L.A. Noire’s final chapters and ending wraps up the main story arcs nicely. Where a game like Heavy Rain has a sometimes goofy storyline and major plot holes, L.A. Noire’s story actually seems believable. You could pick up a newspaper and see those headlines on the front page.
The more you play, the more you notice the problems mentioned earlier with L.A. Noire. The shortcomings can’t be ignored and minimized simply because L.A. Noire offers amazing new things for games. These problems take you out of its world and remind you that you’re still playing a video game.
It feels like the action sequences were an afterthought, especially the driving parts. Neither were particularly good. Their insertion felt forced and unnecessary. The only time this wasn’t the case was near the end of the game where the drama and excitement was at its highest point. It felt like the scenes were included to have some sort of other gameplay element besides investigating and conversations. Rather than adding to L.A. Noire, they subtracted from some of the game’s enjoyment. These action parts needed a lot polishing and improvement.
Just as you were getting to know and connect with your partners, Phelps was promoted to the next desk and given a new partner. Some might question the order of the desks, but it makes perfect sense in the development of the story and Cole’s character. The conclusion of the Homicide desk and subsequent dialogue about the suspect could’ve been handled better, as there are some lingering questions the player might have surrounding it.
Rank in L.A. Noire is near worthless. It doesn’t affect your detective skills or help you getting the right answers when questioning suspects. Besides earning intuition points and unlocking a few suits, there’s not much point to the game’s rank system. It felt like another unnecessarily tacked on gameplay element.
Some of the rag doll death animations are also way over the top and take away from the seriousness of L.A. Noire. When Cole gets hit by a car or falls off a high structure, his body will flail around like a dying fish.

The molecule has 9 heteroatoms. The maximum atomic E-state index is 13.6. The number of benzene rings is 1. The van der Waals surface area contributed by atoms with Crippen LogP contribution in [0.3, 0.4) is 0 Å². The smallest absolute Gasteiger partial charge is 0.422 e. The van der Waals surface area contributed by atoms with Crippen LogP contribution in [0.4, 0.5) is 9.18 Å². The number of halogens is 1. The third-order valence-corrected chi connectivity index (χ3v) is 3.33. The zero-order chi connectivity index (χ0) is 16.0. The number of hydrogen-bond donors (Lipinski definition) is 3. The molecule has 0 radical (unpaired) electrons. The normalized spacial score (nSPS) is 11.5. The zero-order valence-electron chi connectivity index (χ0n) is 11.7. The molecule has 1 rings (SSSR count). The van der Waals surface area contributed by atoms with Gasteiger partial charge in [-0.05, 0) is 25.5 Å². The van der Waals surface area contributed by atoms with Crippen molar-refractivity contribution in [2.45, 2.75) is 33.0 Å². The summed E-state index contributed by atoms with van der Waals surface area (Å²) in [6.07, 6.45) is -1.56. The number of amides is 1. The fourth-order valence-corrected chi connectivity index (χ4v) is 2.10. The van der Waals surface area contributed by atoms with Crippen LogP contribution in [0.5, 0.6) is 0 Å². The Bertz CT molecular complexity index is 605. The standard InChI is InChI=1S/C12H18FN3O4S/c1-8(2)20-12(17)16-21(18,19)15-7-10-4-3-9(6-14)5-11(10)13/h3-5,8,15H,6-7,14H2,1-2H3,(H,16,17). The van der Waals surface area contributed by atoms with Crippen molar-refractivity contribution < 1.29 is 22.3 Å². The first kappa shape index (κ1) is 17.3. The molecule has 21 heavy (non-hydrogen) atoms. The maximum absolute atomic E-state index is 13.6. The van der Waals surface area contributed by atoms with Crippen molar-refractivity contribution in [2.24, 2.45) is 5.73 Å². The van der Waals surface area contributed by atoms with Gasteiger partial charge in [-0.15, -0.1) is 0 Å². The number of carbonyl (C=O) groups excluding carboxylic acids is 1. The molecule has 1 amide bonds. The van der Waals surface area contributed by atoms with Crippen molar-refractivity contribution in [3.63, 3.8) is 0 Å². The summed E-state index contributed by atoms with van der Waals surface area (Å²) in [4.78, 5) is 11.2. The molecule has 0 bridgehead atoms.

There’s not much point in exploring Los Angeles other than driving to the next crime scene or interview. It’s such a waste to have a huge city with nothing to do inside of it and no real reason to explore the landscape.
What sets L.A. Noire apart from most games is its mature story and cast of real, believable characters. While there is traces of the classic Rockstar humor, the game is mostly serious. Overall the story and storytelling elements were superb. There’s only one ending though, so your performances on the cases don’t affect the overall story arc. The story really comes through and elevates L.A. Noire when some of the gameplay elements start to drag and fade off towards the end of the game.
After you finish L.A. Noire, you can go into to Free Roam mode from the game’s main menu. There’s not much to do besides complete Street Crimes, finish collecting things, or cruise around bopping to the tunes on the radio. Besides the cars and newspapers, you can collect 50 film reels, but they’re extremely well hidden. I found a whopping zero of them during my play time.
For a game that takes 12-20 hours to finish depending on how you play, L.A. Noire keeps your attention locked in the entire time.
L.A. Noire blows you away with the portrayal of relationships, its characters and their complicated lives. The MotionScan technology allows for so many emotions to come through the game, delivering a stunning depth and connection to the story and characters. L.A. Noire’s story is fantastic and saves the game from its obvious failings. Where L.A. Noire falls short is with some of its faulty gameplay elements and limitations put on the player. L.A. Noire isn’t perfect, but it’s still one of the most unique gaming experiences ever created.
Score: 4 /5
- Facial animations
- Transports player to time period
- Action parts
- Limitations set on player
- Can’t fail cases
- Street Crimes
- Collection side quests
- Waste of a big city
Photos by Rockstar Games